NHL Star Andrew Ference talks about accountability in his debut at the Good Men Project.
During my years playing with the Calgary Flames of the National Hockey League my coach, Daryll Sutter, probably drew hundreds if not thousands of Xs and Os on the whiteboard. Every situation would be covered day in and day out until we didn’t have to think on the ice, we just reacted. I don’t remember a single one.
The thing I do remember, the lesson that took a team of average skill to within a game of winning the Stanley Cup: Be accountable to your teammates and to yourself. It is a pretty simple concept but a much more difficult thing to put into practice.
Nobody wants to think of themselves as a weak link at their job. We all have an inflated view of our importance within a group. This self-confidence can bring you success, but over the long term, I believe it really holds back our true potential. To have the ability to look your coworkers and boss in the eyes and admit your shortcomings and faults is admirable. It is a humbling experience but one that can build trust and strengthen relationships. Just try it with your spouse.
To truly take this lesson to the next level, though, you must be able to be accountable to yourself. Another coach of mine, Brent Peterson, had a simple piece of tape on a vanity mirror in our locker room. It read “Can you be proud of yourself today?” What an amazing question! It did not ask if you had won or lost, whether you scored or not , just simply if you could be proud of what you had done that day.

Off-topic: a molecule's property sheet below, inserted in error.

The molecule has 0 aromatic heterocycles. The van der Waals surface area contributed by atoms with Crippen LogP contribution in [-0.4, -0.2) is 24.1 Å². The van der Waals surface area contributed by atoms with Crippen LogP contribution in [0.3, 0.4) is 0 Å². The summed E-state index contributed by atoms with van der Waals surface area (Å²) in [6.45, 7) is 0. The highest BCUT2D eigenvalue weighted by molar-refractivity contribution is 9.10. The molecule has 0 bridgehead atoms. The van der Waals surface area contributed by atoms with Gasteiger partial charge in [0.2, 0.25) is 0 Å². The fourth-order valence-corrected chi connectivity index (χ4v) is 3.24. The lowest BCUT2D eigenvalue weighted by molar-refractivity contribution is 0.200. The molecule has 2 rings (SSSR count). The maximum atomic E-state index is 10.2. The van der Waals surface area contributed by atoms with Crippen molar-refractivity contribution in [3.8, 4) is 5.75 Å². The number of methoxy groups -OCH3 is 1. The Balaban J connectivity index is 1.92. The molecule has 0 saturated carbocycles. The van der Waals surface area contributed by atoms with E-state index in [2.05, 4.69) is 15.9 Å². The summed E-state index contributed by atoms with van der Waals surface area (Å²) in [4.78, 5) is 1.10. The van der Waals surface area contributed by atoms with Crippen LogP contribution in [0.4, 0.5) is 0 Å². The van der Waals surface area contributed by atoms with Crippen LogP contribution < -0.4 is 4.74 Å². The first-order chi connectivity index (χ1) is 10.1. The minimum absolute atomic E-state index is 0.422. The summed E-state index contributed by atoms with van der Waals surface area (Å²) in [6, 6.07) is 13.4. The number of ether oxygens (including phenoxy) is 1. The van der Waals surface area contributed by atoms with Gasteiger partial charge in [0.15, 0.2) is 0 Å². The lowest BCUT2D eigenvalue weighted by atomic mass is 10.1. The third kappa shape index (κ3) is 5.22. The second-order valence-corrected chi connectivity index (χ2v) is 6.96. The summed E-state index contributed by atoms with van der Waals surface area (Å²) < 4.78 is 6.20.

When there is no one else around to prove anything to, when you strip away the armor that most of us wear outside of our homes, how do you feel about yourself when you look in the mirror? If you are honest and mature enough it can be a practice that can both humble you and make you a great person in all aspects of your life. It has allowed me to regroup after tough losses, it has made me a better father and husband, and most importantly it has made me a more honest person. It is an honorable thing to admit to mistakes and vow to strive for better in the future, it earns respect from others and more importantly yourself.
Accountability is lacking in our world. Just look at nuisance lawsuits, or the finger-pointing of politicians around the globe. I am guilty myself of trying to blame a middle-fingered celebration after a goal in Montreal on a glove malfunction. In round one of the playoffs between two of the fiercest rivals in our sport, I scored a tying goal in the enemy’s building, only to have my fist pump turn into a sign language that crosses all borders. Facing the media and a possible suspension after the fact proved to be too much for my self-accountability. Self-preservation is a powerful thing… it is easier to place blame elsewhere and overlook your own responsibilities.
It is a good feeling to have your friends and family see a solid human when they look at you. Being able to stand up and answer for your words and actions will push you above the average and allow you to answer “Yes!” to the mirror more often.